This presentation will focus on research on and experiences with processes of education transfer of credentialed youth work programs. Such processes have been developed to encourage the professionalization of the the field of youth work in small states. The professionalization of the field of youth work has emerged as a national priority in many countries around the world. Its primary objective is to support youth in achieving their potential as productive and engaged citizens, facilitated through an enabling social structure and interaction with qualified youth work professionals. Attention to youth development, including achieving proficiency in literacy, numeracy, and relevant skills for employment is a priority concern of the United Nations, noted through Sustainable Development Goal #4: “To ensure inclusive and equitable quality education and promote lifelong learning opportunities for all”. The professionalization of the field of youth work portends to benefit individual youth through programs and interventions that positively enhance competencies such as productivity, emotional maturity, autonomy, employability and self-esteem (Damon, 2004; Davidson, 2017; Gestsdottir et al., 2017; Kluve et al., 2019; Larson, 2000; Wyn & White, 1997). Youth work has societal benefits as well, as quality youth services and institutions can lessen demands on existing service provisions from other sectors (i.e., health care, social work), enable greater equity, make other public services more efficient, and encourage national development (Banks, 1999; Commonwealth Secretariat, 2017). However, the construction of a professional field of youth work is multidimensional, and can involve national policy, training and certification of professional youth workers, capacity for remuneration, systems for monitoring and evaluation, and professional development (Schild et al., 2017).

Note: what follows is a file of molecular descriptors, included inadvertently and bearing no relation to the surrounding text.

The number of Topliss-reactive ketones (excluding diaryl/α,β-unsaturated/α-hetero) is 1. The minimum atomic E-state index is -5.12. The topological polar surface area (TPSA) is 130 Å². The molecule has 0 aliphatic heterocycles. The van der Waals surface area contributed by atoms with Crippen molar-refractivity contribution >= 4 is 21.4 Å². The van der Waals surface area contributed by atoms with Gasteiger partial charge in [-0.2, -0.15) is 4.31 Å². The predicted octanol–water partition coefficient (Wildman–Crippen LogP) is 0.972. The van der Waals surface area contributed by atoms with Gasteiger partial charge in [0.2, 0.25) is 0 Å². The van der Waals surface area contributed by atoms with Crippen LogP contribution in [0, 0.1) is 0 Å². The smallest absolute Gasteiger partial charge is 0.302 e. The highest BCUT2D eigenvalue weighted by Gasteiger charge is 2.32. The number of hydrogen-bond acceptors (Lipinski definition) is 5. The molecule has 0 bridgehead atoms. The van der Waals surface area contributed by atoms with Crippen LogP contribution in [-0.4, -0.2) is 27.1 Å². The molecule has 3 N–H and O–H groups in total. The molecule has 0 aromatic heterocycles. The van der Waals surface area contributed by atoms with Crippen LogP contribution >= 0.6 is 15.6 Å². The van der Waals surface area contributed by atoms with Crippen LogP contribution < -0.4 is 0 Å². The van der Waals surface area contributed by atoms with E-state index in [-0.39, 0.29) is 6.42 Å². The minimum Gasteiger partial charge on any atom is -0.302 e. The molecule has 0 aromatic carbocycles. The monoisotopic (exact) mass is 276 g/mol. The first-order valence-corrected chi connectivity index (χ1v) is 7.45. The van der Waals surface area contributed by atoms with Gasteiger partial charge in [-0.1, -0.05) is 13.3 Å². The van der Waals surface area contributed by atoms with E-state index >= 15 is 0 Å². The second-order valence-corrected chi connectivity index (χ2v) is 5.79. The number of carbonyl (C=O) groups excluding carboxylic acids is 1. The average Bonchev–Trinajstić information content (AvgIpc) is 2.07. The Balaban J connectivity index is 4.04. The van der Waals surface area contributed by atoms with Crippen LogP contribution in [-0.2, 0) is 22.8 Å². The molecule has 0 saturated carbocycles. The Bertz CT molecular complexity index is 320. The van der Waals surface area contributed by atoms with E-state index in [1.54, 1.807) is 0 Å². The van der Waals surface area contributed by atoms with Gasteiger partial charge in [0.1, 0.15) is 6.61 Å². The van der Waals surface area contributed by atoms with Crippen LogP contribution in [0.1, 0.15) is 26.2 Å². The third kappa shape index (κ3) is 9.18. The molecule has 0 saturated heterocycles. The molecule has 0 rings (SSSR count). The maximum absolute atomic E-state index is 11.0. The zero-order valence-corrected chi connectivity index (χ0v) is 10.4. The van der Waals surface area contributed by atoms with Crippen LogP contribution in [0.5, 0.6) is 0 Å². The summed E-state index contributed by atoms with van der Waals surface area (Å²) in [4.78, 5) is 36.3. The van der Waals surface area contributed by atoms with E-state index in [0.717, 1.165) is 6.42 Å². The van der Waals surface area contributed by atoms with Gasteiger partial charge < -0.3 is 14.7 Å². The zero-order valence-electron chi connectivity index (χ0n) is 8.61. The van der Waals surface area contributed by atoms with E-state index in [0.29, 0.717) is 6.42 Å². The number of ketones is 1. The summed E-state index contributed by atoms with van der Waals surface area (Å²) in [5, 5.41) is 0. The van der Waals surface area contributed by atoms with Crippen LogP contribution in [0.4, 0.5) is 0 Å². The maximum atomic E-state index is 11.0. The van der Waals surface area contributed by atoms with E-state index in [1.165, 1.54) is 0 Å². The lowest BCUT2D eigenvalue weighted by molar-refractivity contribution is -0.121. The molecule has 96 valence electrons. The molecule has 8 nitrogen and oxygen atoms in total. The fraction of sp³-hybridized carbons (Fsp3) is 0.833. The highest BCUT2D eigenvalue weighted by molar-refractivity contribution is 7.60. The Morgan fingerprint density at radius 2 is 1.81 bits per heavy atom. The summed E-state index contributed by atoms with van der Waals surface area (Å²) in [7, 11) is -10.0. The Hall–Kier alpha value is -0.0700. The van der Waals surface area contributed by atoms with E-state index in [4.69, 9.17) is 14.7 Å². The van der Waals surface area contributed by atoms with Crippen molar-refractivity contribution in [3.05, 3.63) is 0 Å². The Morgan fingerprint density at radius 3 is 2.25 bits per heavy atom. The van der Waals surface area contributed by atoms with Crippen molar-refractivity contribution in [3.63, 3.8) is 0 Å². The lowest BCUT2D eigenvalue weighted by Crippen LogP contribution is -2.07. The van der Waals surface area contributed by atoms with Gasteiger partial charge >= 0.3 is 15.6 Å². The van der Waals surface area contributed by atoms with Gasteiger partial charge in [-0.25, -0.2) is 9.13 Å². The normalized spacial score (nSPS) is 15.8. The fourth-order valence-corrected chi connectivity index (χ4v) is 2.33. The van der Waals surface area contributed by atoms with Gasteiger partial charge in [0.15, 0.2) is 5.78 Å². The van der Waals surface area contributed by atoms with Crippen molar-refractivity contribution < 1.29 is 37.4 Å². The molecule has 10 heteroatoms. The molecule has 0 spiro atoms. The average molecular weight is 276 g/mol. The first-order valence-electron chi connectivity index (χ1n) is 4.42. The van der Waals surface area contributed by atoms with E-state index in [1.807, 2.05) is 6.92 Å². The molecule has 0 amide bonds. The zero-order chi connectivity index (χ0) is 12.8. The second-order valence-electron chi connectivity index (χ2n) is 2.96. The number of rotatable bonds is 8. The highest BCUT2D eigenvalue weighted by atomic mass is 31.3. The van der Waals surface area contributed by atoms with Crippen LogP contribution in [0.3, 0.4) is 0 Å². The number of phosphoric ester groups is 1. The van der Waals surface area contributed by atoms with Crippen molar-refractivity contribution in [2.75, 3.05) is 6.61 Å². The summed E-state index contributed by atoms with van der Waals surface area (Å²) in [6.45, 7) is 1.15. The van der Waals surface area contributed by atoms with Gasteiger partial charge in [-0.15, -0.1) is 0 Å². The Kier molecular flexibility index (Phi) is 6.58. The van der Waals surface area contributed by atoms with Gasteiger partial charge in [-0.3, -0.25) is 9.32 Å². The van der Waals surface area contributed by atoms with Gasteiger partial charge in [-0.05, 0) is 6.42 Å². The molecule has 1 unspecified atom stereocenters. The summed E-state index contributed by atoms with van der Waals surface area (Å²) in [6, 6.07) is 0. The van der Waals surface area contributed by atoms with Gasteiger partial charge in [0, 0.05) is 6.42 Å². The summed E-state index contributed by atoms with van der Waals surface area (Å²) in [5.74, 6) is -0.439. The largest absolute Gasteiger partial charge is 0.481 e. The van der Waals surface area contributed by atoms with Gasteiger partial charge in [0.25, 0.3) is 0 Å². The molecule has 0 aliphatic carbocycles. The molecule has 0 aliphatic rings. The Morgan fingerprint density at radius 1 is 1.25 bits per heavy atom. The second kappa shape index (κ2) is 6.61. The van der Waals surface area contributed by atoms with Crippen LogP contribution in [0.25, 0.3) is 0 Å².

In many of the fifty “small” states of the world, the professionalization of a youth work field is less “advanced” than in larger and/or, higher-income states, and brings different challenges. According to a recent survey, only 34% of these small states had taken significant steps to professionalize their youth work sector (Commonwealth Secretariat, 2017). Many small states are located in the Global South, in regions where youth populations are proportionately higher than in large and/or higher income states, and have comparatively fewer human resources, smaller economic bases, and limited access to the benefits of globalization. Addressing youth issues in small states is a primary concern within the Commonwealth, particularly since thirty-one of its fifty-three member states are classified as “small”. The Commonwealth highlights as one of its organizational priorities to “advocate for small and vulnerable states, helping to strengthen their resilience and inclusion in the global order” (Canada and the Commonwealth, 2018). This has provided the foundation for the formulation of the Commonwealth Higher Education Consortium for Youth Work (herein referred to as the Consortium), comprised of the Commonwealth of Learning (COL), the Commonwealth Secretariat and the University of the West Indies (UWI). While a nation’s professional field might be nurtured in numerous ways, the Consortium has targeted its efforts to develop and support a credentialed youth work training program in its small states. The Consortium’s approach is to organize regional workshops in which selected leaders in youth work from various countries attend to deliberate and construct competencies for and contextualization of courses that will culminate in a youth work credentialed program (i.e., degree, diploma or certificate).